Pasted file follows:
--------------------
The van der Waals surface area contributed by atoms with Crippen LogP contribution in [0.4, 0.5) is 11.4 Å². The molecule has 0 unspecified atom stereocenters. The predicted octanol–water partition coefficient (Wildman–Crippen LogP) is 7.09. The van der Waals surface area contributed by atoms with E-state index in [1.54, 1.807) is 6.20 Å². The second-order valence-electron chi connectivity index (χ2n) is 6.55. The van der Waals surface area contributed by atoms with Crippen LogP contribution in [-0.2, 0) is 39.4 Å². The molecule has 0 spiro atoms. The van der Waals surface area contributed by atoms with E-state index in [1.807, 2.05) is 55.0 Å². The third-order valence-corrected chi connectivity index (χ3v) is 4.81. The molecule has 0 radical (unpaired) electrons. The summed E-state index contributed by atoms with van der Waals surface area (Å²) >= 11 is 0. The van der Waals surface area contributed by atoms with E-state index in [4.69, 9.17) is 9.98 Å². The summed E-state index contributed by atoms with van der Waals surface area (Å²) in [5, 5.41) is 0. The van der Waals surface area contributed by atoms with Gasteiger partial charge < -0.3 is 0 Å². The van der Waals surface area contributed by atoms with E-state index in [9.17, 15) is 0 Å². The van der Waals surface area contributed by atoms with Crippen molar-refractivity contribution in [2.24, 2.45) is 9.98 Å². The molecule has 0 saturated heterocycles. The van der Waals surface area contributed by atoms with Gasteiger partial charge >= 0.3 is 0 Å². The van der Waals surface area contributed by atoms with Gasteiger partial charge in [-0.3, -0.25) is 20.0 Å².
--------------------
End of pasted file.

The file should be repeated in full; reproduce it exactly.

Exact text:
The van der Waals surface area contributed by atoms with Crippen LogP contribution in [0.4, 0.5) is 11.4 Å². The molecule has 0 unspecified atom stereocenters. The predicted octanol–water partition coefficient (Wildman–Crippen LogP) is 7.09. The van der Waals surface area contributed by atoms with E-state index in [1.54, 1.807) is 6.20 Å². The second-order valence-electron chi connectivity index (χ2n) is 6.55. The van der Waals surface area contributed by atoms with Crippen LogP contribution in [-0.2, 0) is 39.4 Å². The molecule has 0 spiro atoms. The van der Waals surface area contributed by atoms with E-state index in [1.807, 2.05) is 55.0 Å². The third-order valence-corrected chi connectivity index (χ3v) is 4.81. The molecule has 0 radical (unpaired) electrons. The summed E-state index contributed by atoms with van der Waals surface area (Å²) >= 11 is 0. The van der Waals surface area contributed by atoms with E-state index in [4.69, 9.17) is 9.98 Å². The summed E-state index contributed by atoms with van der Waals surface area (Å²) in [5, 5.41) is 0. The van der Waals surface area contributed by atoms with Gasteiger partial charge < -0.3 is 0 Å². The van der Waals surface area contributed by atoms with E-state index in [9.17, 15) is 0 Å². The van der Waals surface area contributed by atoms with Crippen molar-refractivity contribution in [2.24, 2.45) is 9.98 Å². The molecule has 0 saturated heterocycles. The van der Waals surface area contributed by atoms with Gasteiger partial charge >= 0.3 is 0 Å². The van der Waals surface area contributed by atoms with Gasteiger partial charge in [-0.3, -0.25) is 20.0 Å².